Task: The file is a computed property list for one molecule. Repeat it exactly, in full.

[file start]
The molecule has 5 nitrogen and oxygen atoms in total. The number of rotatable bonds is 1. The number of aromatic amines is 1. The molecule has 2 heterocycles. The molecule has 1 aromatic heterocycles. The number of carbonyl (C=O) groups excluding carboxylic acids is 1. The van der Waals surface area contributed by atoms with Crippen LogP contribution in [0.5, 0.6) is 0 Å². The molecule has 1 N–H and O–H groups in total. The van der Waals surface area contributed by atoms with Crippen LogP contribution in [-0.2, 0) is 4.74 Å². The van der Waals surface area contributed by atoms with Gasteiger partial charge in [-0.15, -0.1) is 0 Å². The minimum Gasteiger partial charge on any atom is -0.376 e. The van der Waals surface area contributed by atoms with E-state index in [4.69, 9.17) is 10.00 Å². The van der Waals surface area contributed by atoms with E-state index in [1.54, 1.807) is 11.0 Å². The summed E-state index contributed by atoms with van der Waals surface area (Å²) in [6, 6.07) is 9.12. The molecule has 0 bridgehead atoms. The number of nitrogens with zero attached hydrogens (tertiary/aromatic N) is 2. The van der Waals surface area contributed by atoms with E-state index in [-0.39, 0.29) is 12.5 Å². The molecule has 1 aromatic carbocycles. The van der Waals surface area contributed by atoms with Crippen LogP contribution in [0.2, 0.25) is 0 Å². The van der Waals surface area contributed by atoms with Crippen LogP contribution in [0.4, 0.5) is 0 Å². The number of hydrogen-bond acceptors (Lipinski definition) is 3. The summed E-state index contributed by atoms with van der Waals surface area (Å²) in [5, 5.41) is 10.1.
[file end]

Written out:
The molecule has 5 nitrogen and oxygen atoms in total. The number of rotatable bonds is 1. The number of aromatic amines is 1. The molecule has 2 heterocycles. The molecule has 1 aromatic heterocycles. The number of carbonyl (C=O) groups excluding carboxylic acids is 1. The van der Waals surface area contributed by atoms with Crippen LogP contribution in [0.5, 0.6) is 0 Å². The molecule has 1 N–H and O–H groups in total. The van der Waals surface area contributed by atoms with Crippen LogP contribution in [-0.2, 0) is 4.74 Å². The van der Waals surface area contributed by atoms with Gasteiger partial charge in [-0.15, -0.1) is 0 Å². The minimum Gasteiger partial charge on any atom is -0.376 e. The van der Waals surface area contributed by atoms with E-state index in [4.69, 9.17) is 10.00 Å². The van der Waals surface area contributed by atoms with E-state index in [1.54, 1.807) is 11.0 Å². The summed E-state index contributed by atoms with van der Waals surface area (Å²) in [6, 6.07) is 9.12. The molecule has 0 bridgehead atoms. The number of nitrogens with zero attached hydrogens (tertiary/aromatic N) is 2. The van der Waals surface area contributed by atoms with E-state index in [-0.39, 0.29) is 12.5 Å². The molecule has 1 aromatic carbocycles. The van der Waals surface area contributed by atoms with Crippen LogP contribution in [0.2, 0.25) is 0 Å². The van der Waals surface area contributed by atoms with Crippen LogP contribution in [0.4, 0.5) is 0 Å². The number of hydrogen-bond acceptors (Lipinski definition) is 3. The summed E-state index contributed by atoms with van der Waals surface area (Å²) in [5, 5.41) is 10.1.